16. I adopted two young greyhounds (2 & 3 years old) 2 weeks apart. They were not siblings and not even at the same adoption kennel. No problems. They did great settling in. I work full time as well and I think it helped them both to have the company. It was a little more complicated than one as neither was housebroken but it all worked out fine. They have very different personalities - one loved being crated, one hated it and would even get out of x-pens, so initially I had them enclosed in a specific area of the house - with the crate in it for the one that wanted a crate while we housebroke. I would do it again without a thought.
  17. It's big changes for her and she needs time to adjust. You mentioned that you started crating her - if she hasn't been crated in a very long time it's hard for her. Can you bring her bed and toys to the new house with her and keep her closed in the bedroom with you at night? Are you just at the new house at night? If so, I'm wondering if you can spend some time there with her during the day as well - that may help her adjust.
  18. I would give him time. I would encourage him to continue walking, but if he doesn't want to I wouldn't force it - everything in the area is new to him and he needs to adjust. I had something similar happen with my boy and in a little time he started walking our full walks again.
  19. My boy, Star, came home to me at 18 months old. He fooled us right from the start - when we met him at the adoption kennel he was very calm and walked well on leash. He was a big boy too. I remember saying to my husband, "Wow - I can't believe how sweet and easy going this dog is at such a young age!". Well, once he got home with us he was still sweet but he only had two speeds - run and stop. I used to say his mantra was, "Why walk when you can run?". He'd run from room to room, he'd run up and down stairs, he'd run when I called him, he loved to run in the yard. Stuffies went everywhere. He jumped up and down at my side when we went out to the yard. He even ended up lying on top of our dining room table. But, he was a wonderful dog. He amazed me when, even at that age, he was wonderful with small kids. Even from the beginning he would be very calm with small kids. He'd be quiet around them - no jumping or running and often lick their faces. Each dog is definitely an individual and it's so much fun watching them settle in. Good luck and have fun!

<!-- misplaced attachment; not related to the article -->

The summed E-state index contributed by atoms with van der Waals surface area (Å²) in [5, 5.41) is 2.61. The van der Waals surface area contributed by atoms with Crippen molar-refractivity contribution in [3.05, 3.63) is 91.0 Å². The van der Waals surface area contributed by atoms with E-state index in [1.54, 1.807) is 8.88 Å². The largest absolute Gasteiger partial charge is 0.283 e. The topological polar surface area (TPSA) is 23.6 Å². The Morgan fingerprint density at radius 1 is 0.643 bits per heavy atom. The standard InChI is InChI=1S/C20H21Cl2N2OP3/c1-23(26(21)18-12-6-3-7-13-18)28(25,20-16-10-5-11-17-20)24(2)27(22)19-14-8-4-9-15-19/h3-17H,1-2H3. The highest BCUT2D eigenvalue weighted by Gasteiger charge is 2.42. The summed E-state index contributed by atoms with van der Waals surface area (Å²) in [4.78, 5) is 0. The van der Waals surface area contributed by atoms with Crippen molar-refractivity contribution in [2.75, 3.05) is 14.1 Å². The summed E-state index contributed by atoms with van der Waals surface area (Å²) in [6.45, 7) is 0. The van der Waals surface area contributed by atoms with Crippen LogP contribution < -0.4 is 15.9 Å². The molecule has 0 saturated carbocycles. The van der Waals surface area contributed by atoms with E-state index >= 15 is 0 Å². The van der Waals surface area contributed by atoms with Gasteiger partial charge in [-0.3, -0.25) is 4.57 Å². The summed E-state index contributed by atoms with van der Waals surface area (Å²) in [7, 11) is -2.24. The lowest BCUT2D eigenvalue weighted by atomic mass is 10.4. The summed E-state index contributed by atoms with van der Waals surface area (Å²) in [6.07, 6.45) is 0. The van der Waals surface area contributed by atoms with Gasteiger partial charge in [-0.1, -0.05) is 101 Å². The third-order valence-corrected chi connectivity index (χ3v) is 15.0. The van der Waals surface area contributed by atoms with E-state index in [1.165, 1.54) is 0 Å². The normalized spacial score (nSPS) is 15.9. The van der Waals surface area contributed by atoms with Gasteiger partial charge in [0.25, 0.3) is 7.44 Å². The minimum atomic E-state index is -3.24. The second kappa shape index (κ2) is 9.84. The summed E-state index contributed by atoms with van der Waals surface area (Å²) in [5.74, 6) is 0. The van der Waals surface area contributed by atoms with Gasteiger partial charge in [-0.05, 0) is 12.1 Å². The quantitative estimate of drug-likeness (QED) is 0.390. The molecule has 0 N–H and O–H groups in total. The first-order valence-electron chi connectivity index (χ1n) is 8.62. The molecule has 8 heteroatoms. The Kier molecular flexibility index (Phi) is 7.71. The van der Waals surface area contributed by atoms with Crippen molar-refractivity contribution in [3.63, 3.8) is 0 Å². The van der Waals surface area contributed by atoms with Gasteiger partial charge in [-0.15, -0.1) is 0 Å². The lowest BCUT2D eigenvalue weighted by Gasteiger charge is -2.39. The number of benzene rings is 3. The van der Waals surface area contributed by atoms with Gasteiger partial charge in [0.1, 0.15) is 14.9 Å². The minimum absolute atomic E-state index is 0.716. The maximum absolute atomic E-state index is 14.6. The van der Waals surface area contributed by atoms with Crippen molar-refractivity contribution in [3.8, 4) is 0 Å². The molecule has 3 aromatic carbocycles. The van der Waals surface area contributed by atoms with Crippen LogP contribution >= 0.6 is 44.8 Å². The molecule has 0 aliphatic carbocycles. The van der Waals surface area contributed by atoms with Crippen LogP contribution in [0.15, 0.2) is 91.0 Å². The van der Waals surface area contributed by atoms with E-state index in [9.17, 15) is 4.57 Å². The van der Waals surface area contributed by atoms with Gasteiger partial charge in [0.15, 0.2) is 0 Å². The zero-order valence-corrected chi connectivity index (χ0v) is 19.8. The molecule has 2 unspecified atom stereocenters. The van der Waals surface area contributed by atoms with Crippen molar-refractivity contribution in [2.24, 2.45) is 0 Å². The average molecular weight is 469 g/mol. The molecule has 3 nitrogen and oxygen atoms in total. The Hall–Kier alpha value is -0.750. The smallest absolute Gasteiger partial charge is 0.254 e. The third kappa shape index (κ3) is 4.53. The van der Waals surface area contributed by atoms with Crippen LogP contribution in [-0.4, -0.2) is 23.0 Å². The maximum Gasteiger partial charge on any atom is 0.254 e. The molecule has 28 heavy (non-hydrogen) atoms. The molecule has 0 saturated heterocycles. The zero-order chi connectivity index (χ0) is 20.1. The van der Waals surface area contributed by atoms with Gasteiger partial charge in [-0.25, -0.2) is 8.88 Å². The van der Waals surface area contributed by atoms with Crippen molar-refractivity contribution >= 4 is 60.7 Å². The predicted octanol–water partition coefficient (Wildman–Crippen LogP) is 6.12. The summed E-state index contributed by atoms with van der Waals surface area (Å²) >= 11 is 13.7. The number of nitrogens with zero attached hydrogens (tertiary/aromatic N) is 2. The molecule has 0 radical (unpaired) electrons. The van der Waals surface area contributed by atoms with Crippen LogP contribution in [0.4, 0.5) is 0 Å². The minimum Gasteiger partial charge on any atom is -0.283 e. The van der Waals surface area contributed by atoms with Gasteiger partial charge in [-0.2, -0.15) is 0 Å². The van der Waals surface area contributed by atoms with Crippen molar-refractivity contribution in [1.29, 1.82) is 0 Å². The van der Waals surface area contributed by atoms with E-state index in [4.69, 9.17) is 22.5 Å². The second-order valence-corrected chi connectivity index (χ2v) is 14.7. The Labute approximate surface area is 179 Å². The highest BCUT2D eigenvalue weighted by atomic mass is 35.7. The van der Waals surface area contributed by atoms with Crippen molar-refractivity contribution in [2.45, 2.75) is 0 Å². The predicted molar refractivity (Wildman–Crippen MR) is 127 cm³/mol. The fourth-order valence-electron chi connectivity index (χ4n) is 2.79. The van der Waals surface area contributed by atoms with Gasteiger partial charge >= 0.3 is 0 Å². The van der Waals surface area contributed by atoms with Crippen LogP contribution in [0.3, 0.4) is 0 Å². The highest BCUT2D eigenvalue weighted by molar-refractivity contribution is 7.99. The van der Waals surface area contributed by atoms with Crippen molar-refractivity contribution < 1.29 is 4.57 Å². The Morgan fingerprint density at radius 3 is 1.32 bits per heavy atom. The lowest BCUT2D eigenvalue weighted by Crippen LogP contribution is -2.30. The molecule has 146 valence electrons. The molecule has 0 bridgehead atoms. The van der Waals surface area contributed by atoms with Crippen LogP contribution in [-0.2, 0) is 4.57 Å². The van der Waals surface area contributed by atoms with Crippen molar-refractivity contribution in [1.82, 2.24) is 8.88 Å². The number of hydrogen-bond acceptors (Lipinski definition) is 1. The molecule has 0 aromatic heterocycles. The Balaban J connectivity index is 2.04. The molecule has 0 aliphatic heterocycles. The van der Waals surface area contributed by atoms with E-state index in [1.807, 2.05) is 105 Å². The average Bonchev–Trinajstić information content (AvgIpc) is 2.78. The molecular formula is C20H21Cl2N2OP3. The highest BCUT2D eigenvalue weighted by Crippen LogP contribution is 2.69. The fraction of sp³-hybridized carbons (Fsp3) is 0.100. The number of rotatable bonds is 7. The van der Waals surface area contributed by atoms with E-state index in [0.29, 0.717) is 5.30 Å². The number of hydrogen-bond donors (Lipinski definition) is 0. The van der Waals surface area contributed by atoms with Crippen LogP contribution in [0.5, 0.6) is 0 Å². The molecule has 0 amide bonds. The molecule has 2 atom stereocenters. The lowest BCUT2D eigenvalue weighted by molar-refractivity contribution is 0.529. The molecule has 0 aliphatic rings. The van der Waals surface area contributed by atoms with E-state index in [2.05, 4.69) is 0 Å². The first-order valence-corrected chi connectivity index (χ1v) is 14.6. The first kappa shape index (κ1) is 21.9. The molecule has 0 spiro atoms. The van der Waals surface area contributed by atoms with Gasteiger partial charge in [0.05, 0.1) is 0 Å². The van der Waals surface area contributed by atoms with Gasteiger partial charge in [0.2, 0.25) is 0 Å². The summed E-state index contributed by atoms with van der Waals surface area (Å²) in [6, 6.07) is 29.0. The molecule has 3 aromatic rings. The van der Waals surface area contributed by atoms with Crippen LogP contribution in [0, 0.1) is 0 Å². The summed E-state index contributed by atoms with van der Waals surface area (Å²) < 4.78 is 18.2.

20. I'm replying to your question of adopting two greyhounds at the same time and the concern re bonding with you. Three years ago I lost all three of my greyhounds to a variety of health issues - old age, cancer, kidney disease. I was at the point of not having any dogs which I couldn't stand. I always want to have more than one greyhound at a time, so I decided to bring two home at the same time. (They actually arrived at my home two weeks apart.) One was 2 years old, one was 3 years old. They had not met before coming to me, so maybe that was a factor in how they settled in at my house. They got along well (still do) and have bonded. But they both have also bonded tightly with me. It wasn't an issue at all. Good luck as you sort through all this.
  21. I always use Majestic Collars spook harness. I'm currently using it for my shy girl, and have used them for years on the various greyhounds. They are great. www.majesticcollars.com.
  22. Yes - I've been there as well. I tried forcing Lucas, which resulted in him avoiding coming near me, so I gave up and just waited for him to show me he had to go out. He never did have an accident in the house. When he indicated he needed to go (going near the door the way he typically did) and he'd finally run out, I would wait for him and bring him back in immediately so that he didn't have to stay out there very long. That seems to help him and he's gotten better. Now he'll go out regularly but not want to stay out there, which is fine.
  23. There is also information on this on the website of the Greyhound Health Initiative.
  24. I will be there! Arriving Wednesday. Can't wait to get there already!
  25. Yes - I had that with my girl, Sox. Even when she was at the adoption kennel, she wouldn't take treats from anyone's hands. I've had her 3 years now and it took her over a year to take a treat from me. Now she will, but she won't from anyone else.